When Saddam Hussein invaded Kuwait on Aug. 2, 1990, he set in motion a political conflict that resulted in a devastating man-made environmental catastrophe. He swore that “if he had to be evicted from Kuwait by force, then Kuwait would be burned.”
And so he burned it. As promised, upon evacuation, Iraqi troops set fire to nearly 700 oil wells in several Kuwait oil fields. The fires started in January 1991; the last was extinguished by November of the same year. Their smoke and fumes are thought by some to have contributed to Gulf War Syndrome, the illness suffered by many veterans of the conflict.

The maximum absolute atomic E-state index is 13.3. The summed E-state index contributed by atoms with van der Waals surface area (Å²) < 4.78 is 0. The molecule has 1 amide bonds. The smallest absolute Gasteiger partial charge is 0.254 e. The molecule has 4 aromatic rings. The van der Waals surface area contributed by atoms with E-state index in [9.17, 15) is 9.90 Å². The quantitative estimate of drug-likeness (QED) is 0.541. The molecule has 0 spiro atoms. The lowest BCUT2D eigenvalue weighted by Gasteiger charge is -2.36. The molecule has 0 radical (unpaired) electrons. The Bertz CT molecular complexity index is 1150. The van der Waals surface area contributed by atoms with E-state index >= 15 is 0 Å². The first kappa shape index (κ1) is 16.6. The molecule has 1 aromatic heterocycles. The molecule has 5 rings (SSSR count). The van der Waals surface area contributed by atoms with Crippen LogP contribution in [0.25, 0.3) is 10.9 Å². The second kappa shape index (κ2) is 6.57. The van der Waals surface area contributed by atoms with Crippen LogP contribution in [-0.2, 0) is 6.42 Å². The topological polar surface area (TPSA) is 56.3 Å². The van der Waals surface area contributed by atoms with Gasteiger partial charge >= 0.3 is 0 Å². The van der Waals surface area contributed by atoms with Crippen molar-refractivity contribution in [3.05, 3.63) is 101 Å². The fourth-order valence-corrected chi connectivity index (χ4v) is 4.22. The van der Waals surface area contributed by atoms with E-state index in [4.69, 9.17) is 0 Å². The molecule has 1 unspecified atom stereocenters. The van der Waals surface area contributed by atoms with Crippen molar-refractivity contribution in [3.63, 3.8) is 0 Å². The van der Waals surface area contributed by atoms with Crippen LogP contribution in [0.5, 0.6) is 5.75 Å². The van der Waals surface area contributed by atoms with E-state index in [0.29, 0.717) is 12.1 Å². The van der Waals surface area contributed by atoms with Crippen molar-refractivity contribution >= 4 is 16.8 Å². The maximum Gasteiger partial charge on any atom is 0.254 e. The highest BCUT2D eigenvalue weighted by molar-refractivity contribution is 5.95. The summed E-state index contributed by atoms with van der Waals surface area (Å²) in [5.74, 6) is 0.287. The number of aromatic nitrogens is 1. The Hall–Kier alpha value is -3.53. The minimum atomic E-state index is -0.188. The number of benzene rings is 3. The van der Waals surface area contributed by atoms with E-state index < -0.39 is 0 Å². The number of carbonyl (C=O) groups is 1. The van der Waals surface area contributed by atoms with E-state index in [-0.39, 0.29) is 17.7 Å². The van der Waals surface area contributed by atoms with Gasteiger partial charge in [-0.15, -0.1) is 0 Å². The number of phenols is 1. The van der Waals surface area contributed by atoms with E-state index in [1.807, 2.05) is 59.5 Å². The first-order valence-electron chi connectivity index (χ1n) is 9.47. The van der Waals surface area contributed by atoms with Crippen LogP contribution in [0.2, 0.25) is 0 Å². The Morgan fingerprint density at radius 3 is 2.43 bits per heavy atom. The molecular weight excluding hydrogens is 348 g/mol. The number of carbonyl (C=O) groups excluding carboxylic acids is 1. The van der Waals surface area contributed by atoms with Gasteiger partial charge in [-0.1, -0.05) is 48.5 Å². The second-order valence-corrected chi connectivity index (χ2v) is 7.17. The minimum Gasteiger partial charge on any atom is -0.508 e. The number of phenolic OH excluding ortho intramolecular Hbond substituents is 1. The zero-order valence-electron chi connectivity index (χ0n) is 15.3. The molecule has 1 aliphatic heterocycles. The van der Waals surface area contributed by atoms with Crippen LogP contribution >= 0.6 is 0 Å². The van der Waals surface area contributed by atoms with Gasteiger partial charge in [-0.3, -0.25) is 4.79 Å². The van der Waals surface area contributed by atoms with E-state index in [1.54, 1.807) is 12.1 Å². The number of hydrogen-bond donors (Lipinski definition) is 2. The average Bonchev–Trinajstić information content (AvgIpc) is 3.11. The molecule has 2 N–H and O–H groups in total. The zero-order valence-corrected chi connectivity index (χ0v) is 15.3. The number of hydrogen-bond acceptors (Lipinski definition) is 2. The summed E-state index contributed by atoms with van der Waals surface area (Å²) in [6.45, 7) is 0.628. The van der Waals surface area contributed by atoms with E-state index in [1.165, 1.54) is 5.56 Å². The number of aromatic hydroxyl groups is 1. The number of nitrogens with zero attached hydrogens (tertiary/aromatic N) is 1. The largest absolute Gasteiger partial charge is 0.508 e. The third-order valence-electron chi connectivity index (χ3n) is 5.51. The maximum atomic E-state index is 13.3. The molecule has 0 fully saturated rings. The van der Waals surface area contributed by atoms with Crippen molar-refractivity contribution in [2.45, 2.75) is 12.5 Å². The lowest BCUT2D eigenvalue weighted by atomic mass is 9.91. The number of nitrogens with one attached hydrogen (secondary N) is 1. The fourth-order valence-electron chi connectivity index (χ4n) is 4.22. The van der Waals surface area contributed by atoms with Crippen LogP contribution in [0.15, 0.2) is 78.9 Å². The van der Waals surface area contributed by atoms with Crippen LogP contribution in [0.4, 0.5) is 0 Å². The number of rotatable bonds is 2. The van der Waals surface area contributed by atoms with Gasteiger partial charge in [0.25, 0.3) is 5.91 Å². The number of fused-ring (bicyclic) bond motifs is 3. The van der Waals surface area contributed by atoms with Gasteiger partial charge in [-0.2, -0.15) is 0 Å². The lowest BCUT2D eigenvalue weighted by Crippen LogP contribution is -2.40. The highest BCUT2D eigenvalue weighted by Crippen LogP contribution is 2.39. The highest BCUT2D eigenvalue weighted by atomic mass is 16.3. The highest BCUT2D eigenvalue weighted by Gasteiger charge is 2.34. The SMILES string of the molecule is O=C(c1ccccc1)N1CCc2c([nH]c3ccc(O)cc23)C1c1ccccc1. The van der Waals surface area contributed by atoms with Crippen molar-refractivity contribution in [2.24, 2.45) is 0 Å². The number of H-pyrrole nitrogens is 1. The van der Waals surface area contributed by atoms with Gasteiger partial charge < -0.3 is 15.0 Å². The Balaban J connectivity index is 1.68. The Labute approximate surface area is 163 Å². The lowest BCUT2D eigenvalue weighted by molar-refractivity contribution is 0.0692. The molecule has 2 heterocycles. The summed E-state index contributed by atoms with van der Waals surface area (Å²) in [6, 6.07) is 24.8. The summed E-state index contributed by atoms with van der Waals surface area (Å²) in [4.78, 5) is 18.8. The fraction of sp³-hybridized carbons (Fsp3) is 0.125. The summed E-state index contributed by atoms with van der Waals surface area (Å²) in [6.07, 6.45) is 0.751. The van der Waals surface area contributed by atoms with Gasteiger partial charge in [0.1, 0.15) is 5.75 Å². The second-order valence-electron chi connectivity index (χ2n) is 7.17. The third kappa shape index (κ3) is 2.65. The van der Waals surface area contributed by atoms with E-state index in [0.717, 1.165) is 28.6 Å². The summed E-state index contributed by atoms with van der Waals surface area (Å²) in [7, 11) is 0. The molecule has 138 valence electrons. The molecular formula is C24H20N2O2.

Now, 20 years later, the Earth has largely reclaimed the area. As the USGS writes of the above photos:
Sabriyah Oil Field, Kuwait. Left: February 2, 1991. Right: July 15, 2011. Iraqi forces set hundreds of oil wells ablaze during the U.S.-led Gulf War following Iraq’s invasion of Kuwait in 1991. Some six million barrels of oil per day went up in smoke. Residue darkened the normally light-colored soil, as seen in the 1991 image. By 2011, the environment has largely recovered. Smoke plumes in the latter image are from fires normally set to burn off gases from the wells.
1991 image taken by the Thematic Mapper sensor aboard Landsat 5.
2011 images taken by the Enhanced Thematic Mapper Plus aboard Landsat 7.
Source: USGS Landsat Missions Gallery, U.S. Department of the Interior / U.S. Geological Survey